Complaints a year ago about shoddy tradesmanship and bad infill practices prompted the city to put an inspection team together to do site visits. It’s paying off with the enforcement team making headway on a long list of properties with building permits dating back to last year.
“We haven’t been seeing too many trends,” said Livia Balone, the city’s director of development and zoning services. “We have a few that have had a number of infractions but they perhaps have been on different sites or with different sub-trades. We’ve only been doing inspections since last July. We haven’t seen alarming numbers with certain builders in the city.”
The approach they’ve taken so far is to fix problems through education, and not enforcement. On 557 inspections, which is 41 percent of the roughly 1,200 locations on file, 189 of them have been because of complaints phoned in by the neighbors while 227 saw staff being proactive.
“It was only about half and half,” observed Bev Zubot with the EFCL, who said we’ll never see the day when inspectors are no longer needed. “Half of the inspections came because of complaints. So we still need the neighbors out there to have an eye on things.”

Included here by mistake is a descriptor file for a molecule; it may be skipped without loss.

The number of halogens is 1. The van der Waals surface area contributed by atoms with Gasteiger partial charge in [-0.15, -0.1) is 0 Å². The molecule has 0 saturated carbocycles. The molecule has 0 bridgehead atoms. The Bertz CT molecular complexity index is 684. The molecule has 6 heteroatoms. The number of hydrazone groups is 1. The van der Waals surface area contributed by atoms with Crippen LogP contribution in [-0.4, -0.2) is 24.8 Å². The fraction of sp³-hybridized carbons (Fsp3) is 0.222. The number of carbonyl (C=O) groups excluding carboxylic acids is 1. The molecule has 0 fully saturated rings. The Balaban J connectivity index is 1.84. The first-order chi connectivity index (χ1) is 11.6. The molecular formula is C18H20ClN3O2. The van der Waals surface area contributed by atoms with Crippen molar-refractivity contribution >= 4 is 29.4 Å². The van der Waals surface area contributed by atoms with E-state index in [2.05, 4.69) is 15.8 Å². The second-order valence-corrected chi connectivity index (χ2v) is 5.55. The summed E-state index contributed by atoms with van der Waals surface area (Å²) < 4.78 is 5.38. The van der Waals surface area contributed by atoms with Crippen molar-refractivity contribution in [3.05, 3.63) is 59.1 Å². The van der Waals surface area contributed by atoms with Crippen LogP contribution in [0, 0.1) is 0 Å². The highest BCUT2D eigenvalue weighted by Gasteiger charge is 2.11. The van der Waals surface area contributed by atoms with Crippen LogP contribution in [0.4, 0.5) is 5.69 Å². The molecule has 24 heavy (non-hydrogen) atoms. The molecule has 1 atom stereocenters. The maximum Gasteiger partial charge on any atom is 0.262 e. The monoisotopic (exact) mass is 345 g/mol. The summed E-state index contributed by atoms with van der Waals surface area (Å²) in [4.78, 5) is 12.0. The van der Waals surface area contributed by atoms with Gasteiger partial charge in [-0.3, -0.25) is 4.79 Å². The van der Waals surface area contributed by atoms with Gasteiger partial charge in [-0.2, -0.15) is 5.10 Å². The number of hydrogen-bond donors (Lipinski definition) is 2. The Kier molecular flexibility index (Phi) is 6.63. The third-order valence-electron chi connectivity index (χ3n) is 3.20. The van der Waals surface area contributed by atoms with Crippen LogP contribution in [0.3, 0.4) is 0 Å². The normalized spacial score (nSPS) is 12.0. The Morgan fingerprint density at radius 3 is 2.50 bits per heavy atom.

The report detailing the initial year of inspections said there were 815 infill-related infractions, which saw 493 verbal warnings, 205 written notices putting the property or developer on warning, 114 tickets and only three Municipal Government Act Orders.
The largest percentage of the tickets were for violations for things like blocking the roadway or sidewalk, or driving equipment onto locations they shouldn’t.
The chairman of the urban planning committee, Coun. Andrew Knack said the move to transfer some money within the department to get some clerical help in the office — so inspectors can spend more time visiting work sites and less time back at the computer doing paperwork — should help reach next year’s goal of having 60 percent of sites inspected in person, up from the 41 percent this year.
“That may allow them to actually work their way towards 100 percent in the next year or two anyways because we’ll just see more general compliance, so I’d hate to rush into spending ten times as much today when we might be able to achieve that with clerical support.”
“Potentially, as we see progress being made in the coming years, there may be less and less infractions because the bad builders are going to realize they’re going to get caught,” Knack said.
The big problem the EFCL has highlighted is excavations for foundations. Quite often they’re dug straight down in the four feet between the building and the edge of the property, or deeper — straight down five feet. That might be too close or too deep for the property next door.
“If you dig a vertical face, close to the property line, that excavation is not going to be stable. The ground is going to move and you’re going to lose the fence,” said Stephen Poole, a retired engineer who’s consulting with the EFCL. Other damage can be collapsed sidewalks in the neighbors yard, or in rare occasions, cracks to the foundation in the next-door property.
A city report detailing those problems is coming in June.